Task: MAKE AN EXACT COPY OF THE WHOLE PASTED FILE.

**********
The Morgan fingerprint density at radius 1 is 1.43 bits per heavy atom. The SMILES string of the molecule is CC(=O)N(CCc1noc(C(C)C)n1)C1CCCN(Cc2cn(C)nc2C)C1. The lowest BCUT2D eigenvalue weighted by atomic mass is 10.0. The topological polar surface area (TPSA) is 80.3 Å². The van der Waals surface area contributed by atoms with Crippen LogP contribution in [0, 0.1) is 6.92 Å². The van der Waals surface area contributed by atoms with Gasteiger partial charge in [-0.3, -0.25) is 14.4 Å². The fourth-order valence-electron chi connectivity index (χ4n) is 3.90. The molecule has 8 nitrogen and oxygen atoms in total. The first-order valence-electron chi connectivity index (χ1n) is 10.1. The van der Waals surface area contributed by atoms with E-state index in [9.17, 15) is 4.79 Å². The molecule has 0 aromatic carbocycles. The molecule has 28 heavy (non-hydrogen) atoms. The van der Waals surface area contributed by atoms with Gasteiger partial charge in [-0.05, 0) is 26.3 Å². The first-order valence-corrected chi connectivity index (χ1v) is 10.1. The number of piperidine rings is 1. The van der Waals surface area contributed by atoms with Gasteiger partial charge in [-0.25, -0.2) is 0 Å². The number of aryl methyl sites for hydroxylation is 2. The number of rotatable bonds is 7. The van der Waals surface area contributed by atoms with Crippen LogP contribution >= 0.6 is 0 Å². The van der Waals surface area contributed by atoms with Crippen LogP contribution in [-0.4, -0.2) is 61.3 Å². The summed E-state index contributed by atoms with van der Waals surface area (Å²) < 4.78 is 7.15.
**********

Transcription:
The Morgan fingerprint density at radius 1 is 1.43 bits per heavy atom. The SMILES string of the molecule is CC(=O)N(CCc1noc(C(C)C)n1)C1CCCN(Cc2cn(C)nc2C)C1. The lowest BCUT2D eigenvalue weighted by atomic mass is 10.0. The topological polar surface area (TPSA) is 80.3 Å². The van der Waals surface area contributed by atoms with Crippen LogP contribution in [0, 0.1) is 6.92 Å². The van der Waals surface area contributed by atoms with Gasteiger partial charge in [-0.3, -0.25) is 14.4 Å². The fourth-order valence-electron chi connectivity index (χ4n) is 3.90. The molecule has 8 nitrogen and oxygen atoms in total. The first-order valence-electron chi connectivity index (χ1n) is 10.1. The van der Waals surface area contributed by atoms with E-state index in [9.17, 15) is 4.79 Å². The molecule has 0 aromatic carbocycles. The molecule has 28 heavy (non-hydrogen) atoms. The van der Waals surface area contributed by atoms with Gasteiger partial charge in [-0.05, 0) is 26.3 Å². The first-order valence-corrected chi connectivity index (χ1v) is 10.1. The number of piperidine rings is 1. The van der Waals surface area contributed by atoms with Gasteiger partial charge in [-0.25, -0.2) is 0 Å². The number of aryl methyl sites for hydroxylation is 2. The number of rotatable bonds is 7. The van der Waals surface area contributed by atoms with Crippen LogP contribution >= 0.6 is 0 Å². The van der Waals surface area contributed by atoms with Crippen LogP contribution in [-0.4, -0.2) is 61.3 Å². The summed E-state index contributed by atoms with van der Waals surface area (Å²) < 4.78 is 7.15.